Rats which eat a diet consisting of meat pies, dim sims, chips, cakes, and cookies experience changes in brain activity which affect both their motivation and preference for sugary drinks, Australian researchers have found.
The study1, published by UNSW researchers in the journal Appetite earlier this month, found lengthy exposure to what was called a ‘cafeteria-style diet’ reduced the rate of motivation or need for sugary drinks and caused a preference for these drinks in some experimental setups, but did not lower a rat’s ‘liking’ of these beverages.
“In summary, our results show that chronic consumption of a cafeteria-style diet alters sweet taste preference and exerts pronounced motivational effects in the absence of changes to sweet taste processing,” the researchers wrote.
In a world first, the researchers examined the neuronal activity of the rats, finding that a long-term diet of processed foods actually changed how the brain functioned when it came to wanting and liking food.
Better understanding obesity to help weight loss
Dr Justine Fam of UNSW’s School of Psychology told Lab Down Under that the motivation for the research was to examine the consequences of long-term junk food diets and the resulting obesity, especially the processes which maintain an individual’s weight rather than those which help someone put on weight in the first place.
“There is evidence that diet-induced obesity blunts the brain’s response to consumption of so-called ‘junk’ foods. One hypothesis is that these diminished brain responses may drive further consumption of unhealthy foods, perpetuating a vicious cycle,” she said.
Junk foods which are high in sugar and fat, such as cakes, biscuits, meat pies and potato chips, are a “mainstay” of the Australian diet and pose a significant risk to people’s health if consumed for a long time, Dr Fam said.
“We need to better understand the factors that maintain obesity, so that we can target them more effectively to help people lose weight.”
The researchers opted to use rats for their modelling because this allowed complex factors to be studied at a simpler level, Dr Fam said. In real-world scenarios, various environmental, social and genetic factors all wove together in a complex web when it came to the beginnings of obesity and its maintenance, she added.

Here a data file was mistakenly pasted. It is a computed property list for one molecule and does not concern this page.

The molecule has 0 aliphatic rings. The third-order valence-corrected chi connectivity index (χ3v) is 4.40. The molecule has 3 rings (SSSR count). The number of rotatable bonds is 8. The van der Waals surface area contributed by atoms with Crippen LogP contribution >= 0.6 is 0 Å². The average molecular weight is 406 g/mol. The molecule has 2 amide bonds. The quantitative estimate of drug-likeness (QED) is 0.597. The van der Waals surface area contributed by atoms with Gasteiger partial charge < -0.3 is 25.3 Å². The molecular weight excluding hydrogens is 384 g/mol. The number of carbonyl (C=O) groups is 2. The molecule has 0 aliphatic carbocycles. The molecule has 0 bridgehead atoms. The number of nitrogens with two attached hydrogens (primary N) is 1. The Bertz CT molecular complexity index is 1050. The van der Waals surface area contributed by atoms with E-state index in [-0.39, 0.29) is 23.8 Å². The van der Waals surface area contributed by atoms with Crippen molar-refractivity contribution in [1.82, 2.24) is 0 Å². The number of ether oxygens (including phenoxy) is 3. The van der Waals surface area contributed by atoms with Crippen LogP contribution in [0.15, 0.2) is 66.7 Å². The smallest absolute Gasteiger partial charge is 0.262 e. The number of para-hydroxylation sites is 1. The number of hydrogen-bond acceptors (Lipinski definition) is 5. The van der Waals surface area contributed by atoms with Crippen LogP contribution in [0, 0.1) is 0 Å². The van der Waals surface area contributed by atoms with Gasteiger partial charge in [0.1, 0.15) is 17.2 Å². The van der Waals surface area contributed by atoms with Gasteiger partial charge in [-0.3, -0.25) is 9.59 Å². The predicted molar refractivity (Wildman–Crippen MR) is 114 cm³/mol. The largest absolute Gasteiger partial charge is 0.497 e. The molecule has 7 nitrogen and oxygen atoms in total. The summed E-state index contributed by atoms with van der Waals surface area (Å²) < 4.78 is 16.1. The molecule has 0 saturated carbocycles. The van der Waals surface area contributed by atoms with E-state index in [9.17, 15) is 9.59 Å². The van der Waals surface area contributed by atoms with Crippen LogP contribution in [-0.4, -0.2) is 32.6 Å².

A 10-week crash diet of pies, chips and cakes
For their study, the researchers used 32 adult, male Sprague Dawley rats housed in group of four in plastic boxes. Over 10 weeks, half of the rats were solely given regular chow while the other half were also fed the cafeteria-style diet consisting of meat pies, dim sims, chips, cakes, and cookies.
The rats were given a choice of sugar water consisting of 2 per cent or 8 per cent sucrose, or a choice between an 8 per cent and 32 per cent sucrose solution. These drinks were supplied through a water spout attached to an electric sensor which detected and recorded when a rat took a lick of the spout.
“We first measured each rat’s preference for different sweet drinks (from mildly sweet to very sweet), and then half of the rats were fed ‘junk’ food for 10 weeks, while the other half of the rats were fed a control standard chow diet. Importantly, we matched the junk food group and the control group on their pre-diet preferences,” Dr Fam said.
“After the 10-week diet intervention, we then measured preference for the different sweet drinks again. Finally, we examined their brain tissue to look at whether the junk food diet produced a change in brain activity in response to the sweet solutions.”
Dr Fam told Lab Down Under that a ‘cafeteria-style diet’ consisted of pleasant tasting foods which were high in sugar, saturated fat and salt, and low in nutritional value.
“In addition to regular chow and water, which were always available, rats in the cafeteria diet group were fed an assortment of cakes, cookies and pies each day. Here we wanted to model the variety and palatability of the modern food environment, where people are exposed to a vast array of flavours and tastes each day,” she said.
Rats still opted for sugar water despite lower motivation
The research uncovered “interesting, subtle effects” which this diet of processed food had on the rats’ taste preference for the sugary drinks provided, Dr Fam said.
“We found that diet-induced obesity reduced preference for the sweeter option when there was a small difference between how sweet the two options were. This might indicate a decreased sensitivity in detecting sweet tastes. However, when given a choice between a very sweet and mildly sweet drink, obese rats had a stronger preference for the very sweet drink than controls.”